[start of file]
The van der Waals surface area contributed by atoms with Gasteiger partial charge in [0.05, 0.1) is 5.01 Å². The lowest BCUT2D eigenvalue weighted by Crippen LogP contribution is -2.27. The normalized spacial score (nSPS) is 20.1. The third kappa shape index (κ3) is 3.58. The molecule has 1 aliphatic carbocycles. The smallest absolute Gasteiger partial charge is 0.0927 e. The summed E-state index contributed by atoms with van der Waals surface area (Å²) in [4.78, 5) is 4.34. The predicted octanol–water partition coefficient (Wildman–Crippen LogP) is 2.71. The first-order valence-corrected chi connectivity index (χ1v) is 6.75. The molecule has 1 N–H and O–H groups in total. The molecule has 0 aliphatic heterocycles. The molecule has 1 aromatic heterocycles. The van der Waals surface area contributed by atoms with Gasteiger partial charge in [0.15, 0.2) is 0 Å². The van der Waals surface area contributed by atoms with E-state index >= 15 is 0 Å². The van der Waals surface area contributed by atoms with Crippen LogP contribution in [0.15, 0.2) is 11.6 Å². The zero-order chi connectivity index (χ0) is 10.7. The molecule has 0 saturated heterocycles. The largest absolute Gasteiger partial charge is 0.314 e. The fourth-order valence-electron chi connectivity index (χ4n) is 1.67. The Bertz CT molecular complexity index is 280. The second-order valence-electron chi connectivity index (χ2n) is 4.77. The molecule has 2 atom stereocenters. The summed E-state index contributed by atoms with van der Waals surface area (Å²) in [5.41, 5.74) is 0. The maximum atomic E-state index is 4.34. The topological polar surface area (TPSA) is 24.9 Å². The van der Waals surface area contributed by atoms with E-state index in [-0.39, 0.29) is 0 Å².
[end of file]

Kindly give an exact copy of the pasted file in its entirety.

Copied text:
The van der Waals surface area contributed by atoms with Gasteiger partial charge in [0.05, 0.1) is 5.01 Å². The lowest BCUT2D eigenvalue weighted by Crippen LogP contribution is -2.27. The normalized spacial score (nSPS) is 20.1. The third kappa shape index (κ3) is 3.58. The molecule has 1 aliphatic carbocycles. The smallest absolute Gasteiger partial charge is 0.0927 e. The summed E-state index contributed by atoms with van der Waals surface area (Å²) in [4.78, 5) is 4.34. The predicted octanol–water partition coefficient (Wildman–Crippen LogP) is 2.71. The first-order valence-corrected chi connectivity index (χ1v) is 6.75. The molecule has 1 N–H and O–H groups in total. The molecule has 0 aliphatic heterocycles. The molecule has 1 aromatic heterocycles. The van der Waals surface area contributed by atoms with Gasteiger partial charge in [0.15, 0.2) is 0 Å². The van der Waals surface area contributed by atoms with E-state index >= 15 is 0 Å². The van der Waals surface area contributed by atoms with Crippen LogP contribution in [0.15, 0.2) is 11.6 Å². The zero-order chi connectivity index (χ0) is 10.7. The molecule has 0 saturated heterocycles. The largest absolute Gasteiger partial charge is 0.314 e. The fourth-order valence-electron chi connectivity index (χ4n) is 1.67. The Bertz CT molecular complexity index is 280. The second-order valence-electron chi connectivity index (χ2n) is 4.77. The molecule has 2 atom stereocenters. The summed E-state index contributed by atoms with van der Waals surface area (Å²) in [5.41, 5.74) is 0. The maximum atomic E-state index is 4.34. The topological polar surface area (TPSA) is 24.9 Å². The van der Waals surface area contributed by atoms with E-state index in [-0.39, 0.29) is 0 Å².